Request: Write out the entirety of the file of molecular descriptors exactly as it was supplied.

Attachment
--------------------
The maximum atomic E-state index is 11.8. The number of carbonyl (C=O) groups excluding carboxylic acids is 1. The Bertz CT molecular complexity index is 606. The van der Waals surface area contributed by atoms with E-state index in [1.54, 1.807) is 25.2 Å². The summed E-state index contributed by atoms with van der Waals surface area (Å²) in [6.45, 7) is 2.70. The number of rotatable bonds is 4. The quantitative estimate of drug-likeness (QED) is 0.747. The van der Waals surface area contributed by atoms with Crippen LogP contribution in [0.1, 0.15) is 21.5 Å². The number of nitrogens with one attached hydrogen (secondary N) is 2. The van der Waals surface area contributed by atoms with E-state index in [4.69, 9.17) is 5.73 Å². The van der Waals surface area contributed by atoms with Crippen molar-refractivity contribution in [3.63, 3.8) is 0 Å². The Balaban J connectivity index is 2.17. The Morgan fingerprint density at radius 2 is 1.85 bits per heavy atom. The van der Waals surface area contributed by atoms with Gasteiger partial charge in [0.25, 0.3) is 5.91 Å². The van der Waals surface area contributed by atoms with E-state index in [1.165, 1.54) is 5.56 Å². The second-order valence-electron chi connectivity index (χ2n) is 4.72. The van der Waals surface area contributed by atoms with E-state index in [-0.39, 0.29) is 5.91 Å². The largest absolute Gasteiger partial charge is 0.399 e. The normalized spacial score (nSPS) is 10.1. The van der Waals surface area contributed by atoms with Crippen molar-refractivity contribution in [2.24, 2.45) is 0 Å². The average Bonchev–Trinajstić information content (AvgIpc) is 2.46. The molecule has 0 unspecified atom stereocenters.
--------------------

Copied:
The maximum atomic E-state index is 11.8. The number of carbonyl (C=O) groups excluding carboxylic acids is 1. The Bertz CT molecular complexity index is 606. The van der Waals surface area contributed by atoms with E-state index in [1.54, 1.807) is 25.2 Å². The summed E-state index contributed by atoms with van der Waals surface area (Å²) in [6.45, 7) is 2.70. The number of rotatable bonds is 4. The quantitative estimate of drug-likeness (QED) is 0.747. The van der Waals surface area contributed by atoms with Crippen LogP contribution in [0.1, 0.15) is 21.5 Å². The number of nitrogens with one attached hydrogen (secondary N) is 2. The van der Waals surface area contributed by atoms with E-state index in [4.69, 9.17) is 5.73 Å². The van der Waals surface area contributed by atoms with Crippen molar-refractivity contribution in [3.63, 3.8) is 0 Å². The Balaban J connectivity index is 2.17. The Morgan fingerprint density at radius 2 is 1.85 bits per heavy atom. The van der Waals surface area contributed by atoms with Gasteiger partial charge in [0.25, 0.3) is 5.91 Å². The van der Waals surface area contributed by atoms with E-state index in [1.165, 1.54) is 5.56 Å². The second-order valence-electron chi connectivity index (χ2n) is 4.72. The van der Waals surface area contributed by atoms with E-state index in [-0.39, 0.29) is 5.91 Å². The largest absolute Gasteiger partial charge is 0.399 e. The normalized spacial score (nSPS) is 10.1. The van der Waals surface area contributed by atoms with Crippen molar-refractivity contribution in [2.24, 2.45) is 0 Å². The average Bonchev–Trinajstić information content (AvgIpc) is 2.46. The molecule has 0 unspecified atom stereocenters.